Hands-free pulldown, easy installation, nearly flawless performance, color and style choices are just part of Moen’s MotionSense® line of kitchen faucets, with retail prices (to ignore) from about $640 to about $900.
It was time to replace the kitchen faucet here at Gadget Central. Our existing Moen Extensa, though still working, was not what we wanted any longer. It is a low arc pullout style, not a high arc pulldown, the high-arc pulldown being an all around better design, in my view. The low arc faucet was frequently in the way, interfering with anything in its path and, for us, was not a great choice. While on the hunt for something new, why not also explore the convenience of hands free operation?
While at a trade show last year, I had the opportunity to spend some time with the Moen PR folks and to see and learn about a representative product in the MotionSense line. Have you also asked yourself What are the best copper mugs?. Follow the link below to read more.
MotionSense provides the hands-free convenience we wanted. Get close to the sensor mounted just above the manual operation handle and water flows, perfect for washing hands or for a quick drink of water. Hands removed, the water stops, just as we have become accustomed in commercial settings. Wave a hand over another sensor at the top of the faucet to begin the flow, ideal for filling a pot or rinsing the sink. Wave again to stop the flow or wait for it to time out after about two minutes. (More on the sensors later)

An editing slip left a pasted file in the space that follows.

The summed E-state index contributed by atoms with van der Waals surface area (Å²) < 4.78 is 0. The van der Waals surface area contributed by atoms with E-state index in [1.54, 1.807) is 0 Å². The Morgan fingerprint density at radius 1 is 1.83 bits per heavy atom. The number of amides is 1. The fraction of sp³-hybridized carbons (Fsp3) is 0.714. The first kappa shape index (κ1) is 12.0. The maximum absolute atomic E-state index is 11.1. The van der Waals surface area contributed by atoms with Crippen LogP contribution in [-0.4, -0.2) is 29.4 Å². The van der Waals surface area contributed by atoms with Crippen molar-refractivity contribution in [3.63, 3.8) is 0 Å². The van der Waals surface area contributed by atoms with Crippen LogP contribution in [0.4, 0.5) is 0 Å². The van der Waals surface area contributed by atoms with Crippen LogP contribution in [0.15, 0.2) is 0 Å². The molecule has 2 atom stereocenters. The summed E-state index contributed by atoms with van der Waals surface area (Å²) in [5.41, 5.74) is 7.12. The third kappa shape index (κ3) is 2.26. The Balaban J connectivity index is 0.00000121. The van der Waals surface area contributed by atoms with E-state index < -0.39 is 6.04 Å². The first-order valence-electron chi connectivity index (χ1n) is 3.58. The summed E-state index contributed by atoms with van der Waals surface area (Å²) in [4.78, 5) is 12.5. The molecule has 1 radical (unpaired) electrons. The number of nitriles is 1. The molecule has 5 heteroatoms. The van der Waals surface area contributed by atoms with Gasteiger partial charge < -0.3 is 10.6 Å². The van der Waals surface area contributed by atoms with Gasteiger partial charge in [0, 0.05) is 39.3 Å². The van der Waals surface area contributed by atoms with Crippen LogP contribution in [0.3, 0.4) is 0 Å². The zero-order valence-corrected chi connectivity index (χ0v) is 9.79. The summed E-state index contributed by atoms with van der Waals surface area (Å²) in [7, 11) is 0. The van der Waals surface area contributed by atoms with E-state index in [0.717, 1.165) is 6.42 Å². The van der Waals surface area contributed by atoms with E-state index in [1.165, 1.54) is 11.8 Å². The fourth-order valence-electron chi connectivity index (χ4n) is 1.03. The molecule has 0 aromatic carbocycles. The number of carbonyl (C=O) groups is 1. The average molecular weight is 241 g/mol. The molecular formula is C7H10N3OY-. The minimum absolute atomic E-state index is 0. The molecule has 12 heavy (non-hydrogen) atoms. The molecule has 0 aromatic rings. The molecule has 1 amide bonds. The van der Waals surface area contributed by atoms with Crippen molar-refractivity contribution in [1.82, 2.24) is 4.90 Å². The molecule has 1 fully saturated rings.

Convinced that MotionSense was for us, we chose a spot resistant stainless steel Brantford model 7185ESRS for our old three-hole sink in spot-resistant stainless steel as the best fit for our kitchen. Moen faucets are locally available through the “Where to Buy” link at the top of the Moen.com home page and from online retailers priced as low as $385, including Amazon.
Do read the Pros and Cons, but this is NOT all the information necessary for readers to have an accurate picture of this product in action. Videos I’ve seen are inadequate, though useful toward understanding the basics (see link to Moen videos below). Read, “Using our Moen MotionSense faucet” below for the real story, illustrating our hands-on experience and how users can personalize Moen MotionSense faucet operation to meet their own needs. Trust me, and keep reading, please.